Martin Luther, Werke, kritische Gesamtausgabe: Tischreden

 

While Tiro was eating his meal, his date got up and went to the bar, then left with another man. The waiter had slid the bill in front of him by the time he noticed, and he promptly declined, then loped to the other side of the world.

The Tin is round and low, people stoop to traverse it. The Tin is not a town or a city or a country or a commune. The Police collected Tiro from behind a vending machine and grilled him. You didn’t pay the bill, they said. I won’t, he said. The Police walked away and consulted one another. Well, what do we do with him, they said. Let’s get an analyst, they said. They brought in the analyst. Continue reading

FOUR POEMS by MARGARITA ATHANASIOU

FEARS

A fear is a funny thing. It’s a thing you have: I have a a pen pal in Thailand who has a dog with a fear of heights. Fear sounds like the humming of the elevator shaft when inactive and like elevator music when activated. To get over a fear means to no longer be under it, carrying it like a huge backpack; up a steep mountain hill, in July, in the south of France with an ex- boyfriend that smells of beer. If fear was made out of matter it would be the hugest backpack ever, made out of your own skin and bones. It would sit in your chest humming elevator music. To no longer carry the fear means to no longer be the same person. All fears are ultimately one.

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FROM ANALECTS: CAPRICHOS SEQUENCE by R

 

 

Prose adaptations of Francisco Goya’s Caprichos, I-XXVIII

 

 

Artist Portrait

His expression is a pretence at inscrutability, but it gives him away: there is that haughtiness of the besieged, the embittered mercifulness, that tense, intermittent truce of compassion and disdain that distances a man from mankind as he finds men caught in the crossfire and sees them hurt…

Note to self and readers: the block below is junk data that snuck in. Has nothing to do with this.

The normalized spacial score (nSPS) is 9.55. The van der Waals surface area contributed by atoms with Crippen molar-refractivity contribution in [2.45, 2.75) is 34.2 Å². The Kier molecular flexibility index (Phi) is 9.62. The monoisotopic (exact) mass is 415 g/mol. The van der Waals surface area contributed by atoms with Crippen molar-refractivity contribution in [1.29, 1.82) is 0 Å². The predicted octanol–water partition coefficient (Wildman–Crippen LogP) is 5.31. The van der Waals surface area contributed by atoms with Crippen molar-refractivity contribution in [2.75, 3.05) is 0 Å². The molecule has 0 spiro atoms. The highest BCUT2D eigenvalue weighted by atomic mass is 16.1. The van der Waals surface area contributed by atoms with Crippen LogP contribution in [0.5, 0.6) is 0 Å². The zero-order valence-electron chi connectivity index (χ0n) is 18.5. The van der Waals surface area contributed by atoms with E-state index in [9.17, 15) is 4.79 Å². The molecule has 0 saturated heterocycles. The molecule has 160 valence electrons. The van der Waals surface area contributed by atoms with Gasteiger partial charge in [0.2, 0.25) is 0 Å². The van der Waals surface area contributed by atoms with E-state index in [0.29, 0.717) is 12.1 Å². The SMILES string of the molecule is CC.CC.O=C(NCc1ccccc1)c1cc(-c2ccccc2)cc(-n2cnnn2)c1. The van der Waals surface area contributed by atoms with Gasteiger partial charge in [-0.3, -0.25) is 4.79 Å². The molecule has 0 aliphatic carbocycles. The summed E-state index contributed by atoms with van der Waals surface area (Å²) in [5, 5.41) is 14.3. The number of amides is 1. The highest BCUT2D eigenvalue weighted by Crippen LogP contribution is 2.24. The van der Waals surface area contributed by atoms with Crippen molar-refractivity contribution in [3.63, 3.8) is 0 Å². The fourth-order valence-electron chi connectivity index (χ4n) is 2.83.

They Say Yes and Give Their Hand to the First Comer

Every man is a boatman on the infinitely branching river of his possible lives, and every man is condemned to the course ordained by those faults and misfortunes particularly his, and she will marry one and embark, as first mate, siren and captive, with those faults and misfortunes particularly hers, to certain death amid the wreckage.

 

Here Comes the Bogeyman

A mother and her children cower before a hooded figure, who is perhaps the bogeyman, or a comparable human evil, as he prepares to eat the children, or extract his payment, or drag his family back home.

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“THE BATHTUB IN THE GUESTHOUSE” by DAVID HENSON

The apartment floor was cold to the touch. She pushed herself to her knees and turned her head to watch as her roommate breathed one last breath and reclined against the far corner of the room. The three-pronged leather whip was still in the middle of the coffee table next to the few fresh, unopened packages of hypodermic needles. She knew the men would arrive soon and call these things evidence.

She couldn’t stop thinking that her saliva had a taste to it, and that the ceiling was restricting her line to heaven. Not heaven but the place above where the others existed. The others being the people we are not. The dead, but not dead, because they left their bodies behind. The dead are only bodies and what leaves is something else. Continue reading